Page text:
Brueghel’s Cambridge carnival and modernism’s female pioneers – the week in art

Exhibition of the week

Elizabeth Price: Underfoot
The often gothic Turner prize-winner Price applies her imagination to Glasgow’s industrial heritage.
The Hunterian, Glasgow,until 16 April.

Also showing

Making Modernism
The great and harrowing Käthe Kollwitz stands out in this small survey of early 20th-century female German artists, also featuring work by Paula Modersohn-Becker, Gabriele Münter and Marianne Werefkin.
Royal Academy, London, 12 November to 12 February.

Richard Long: Drinking the rivers of Dartmoor
The work of the British artist who, since the late 1960s has honed walking as a romantic immersion in landscape, has never been more urgent.
Lisson Gallery, London, 16 November to 21 January.

Lucie Rie
The modernist potter produced pure, simple forms inspired by prehistory.
Mima, Middlesbrough, until 12 February.

Paint Like the Swallow Sings Calypso
Paul Dash, Errol Lloyd and John Lyons show their images of carnival alongside historical art from the Fitzwilliam Museum including Pieter Brueghel the Younger’s Flemish festivities.
Kettle’s Yard, Cambridge, 12 November to 19 February.

Image of the week

An imposing brick wall runs in a sweeping curve along the edge of the North Circular road in Finchley, lined with arches and crowned with crenelations, looking like a fragment of an ancient walled city. A cartoonish pair of towers poke up at either end of the 200-metre long structure, dotted with projecting lookout balconies, as if keeping watch over all who enter. The building bears the unmistakable hallmarks of Peter Barber, one of the country’s most distinctive housing architects, who has just been named winner of the prestigious 2022 Soane medal. Read the full story here.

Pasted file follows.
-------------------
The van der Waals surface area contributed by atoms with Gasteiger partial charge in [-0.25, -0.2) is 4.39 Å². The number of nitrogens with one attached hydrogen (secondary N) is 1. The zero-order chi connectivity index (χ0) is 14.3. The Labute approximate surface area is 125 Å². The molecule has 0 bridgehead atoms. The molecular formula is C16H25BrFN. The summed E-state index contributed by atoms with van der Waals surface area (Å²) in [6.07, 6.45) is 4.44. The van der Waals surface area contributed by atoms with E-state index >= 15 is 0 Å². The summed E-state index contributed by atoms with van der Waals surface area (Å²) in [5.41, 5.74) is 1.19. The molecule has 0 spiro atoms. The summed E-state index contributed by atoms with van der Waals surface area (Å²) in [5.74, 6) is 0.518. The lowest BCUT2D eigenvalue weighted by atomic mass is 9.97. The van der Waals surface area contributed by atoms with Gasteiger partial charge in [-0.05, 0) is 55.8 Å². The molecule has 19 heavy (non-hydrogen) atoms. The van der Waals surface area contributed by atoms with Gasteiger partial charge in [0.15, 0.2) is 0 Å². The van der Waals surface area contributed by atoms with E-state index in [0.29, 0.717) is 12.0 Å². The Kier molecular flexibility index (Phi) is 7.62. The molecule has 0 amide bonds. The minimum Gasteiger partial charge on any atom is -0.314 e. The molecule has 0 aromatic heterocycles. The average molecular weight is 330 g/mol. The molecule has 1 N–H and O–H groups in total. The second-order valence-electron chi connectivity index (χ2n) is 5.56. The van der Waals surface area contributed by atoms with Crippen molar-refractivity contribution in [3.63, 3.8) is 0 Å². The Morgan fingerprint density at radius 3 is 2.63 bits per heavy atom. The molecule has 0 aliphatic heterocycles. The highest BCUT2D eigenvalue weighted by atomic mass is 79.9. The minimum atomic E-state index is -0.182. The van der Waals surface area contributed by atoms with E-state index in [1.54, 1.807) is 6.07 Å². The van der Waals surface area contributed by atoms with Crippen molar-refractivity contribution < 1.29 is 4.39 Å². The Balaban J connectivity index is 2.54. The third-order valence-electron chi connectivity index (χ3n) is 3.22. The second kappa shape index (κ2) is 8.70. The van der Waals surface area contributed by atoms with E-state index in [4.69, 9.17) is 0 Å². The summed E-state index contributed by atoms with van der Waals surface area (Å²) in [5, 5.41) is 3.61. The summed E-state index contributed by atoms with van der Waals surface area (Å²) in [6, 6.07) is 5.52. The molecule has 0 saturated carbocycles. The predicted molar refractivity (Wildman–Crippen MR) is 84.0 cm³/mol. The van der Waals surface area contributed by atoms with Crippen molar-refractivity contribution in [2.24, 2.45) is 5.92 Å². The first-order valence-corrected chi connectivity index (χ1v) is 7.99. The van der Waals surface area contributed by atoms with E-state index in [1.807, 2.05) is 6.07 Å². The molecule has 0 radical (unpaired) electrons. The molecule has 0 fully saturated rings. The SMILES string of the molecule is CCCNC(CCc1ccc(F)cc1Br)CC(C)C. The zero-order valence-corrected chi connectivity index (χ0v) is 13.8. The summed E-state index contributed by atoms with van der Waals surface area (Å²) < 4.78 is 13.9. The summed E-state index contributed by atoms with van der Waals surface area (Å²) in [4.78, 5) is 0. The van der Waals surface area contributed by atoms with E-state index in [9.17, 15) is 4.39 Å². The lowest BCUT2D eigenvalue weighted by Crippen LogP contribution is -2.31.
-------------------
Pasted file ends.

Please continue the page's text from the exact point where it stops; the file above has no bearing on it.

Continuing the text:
What we learned

Digital Benin is reuniting bronzes looted by British soldiers

Microsoft co-founder Paul Allen’s art collection hit a record $1.5bn at auction

The genius of Käthe Kollwitz stands out like a raw wound at London’s Royal Academy

The National Gallery entrance revamp row recalls King Charles’s “monstrous carbuncle” jibe

Painter Matthew Krishanu harnesses the unsettling power of the playground

A Brooklyn installation shows every “stolen election” lie told by Donald Trump and his cronies

Rankin will recreate family photos for people bereaved during Covid

A peaceful, soothing haven has appeared in east London

Masterpiece of the Week


The Sea at L’Estaque, 1876, by Paul Cézanne
“It’s like a playing card,” wrote Cézanne of the Mediterranean fishing village L’Estaque, where he stayed in 1876: “red roofs against the blue sea.” Those words illuminate this painting. A playing card is a flat surface with no pretensions to be anything else: hearts or clubs, the images are simply shapes on a plane. The way he paints the houses and sea here creates a similar effect. The sea doesn’t recede in waves like an ocean painted by Turner but stands up in a solid wall of blue. This unyielding hard water is juxtaposed with the yellow walls, red roofs and oval leaves of the “foreground” in a way that makes them all seem equal, just like symbols on a playing card. Cézanne exhibited this painting with the impressionist group yet he is pushing further than they did, into a sun-blasted future where space no longer exists.
National Gallery, London

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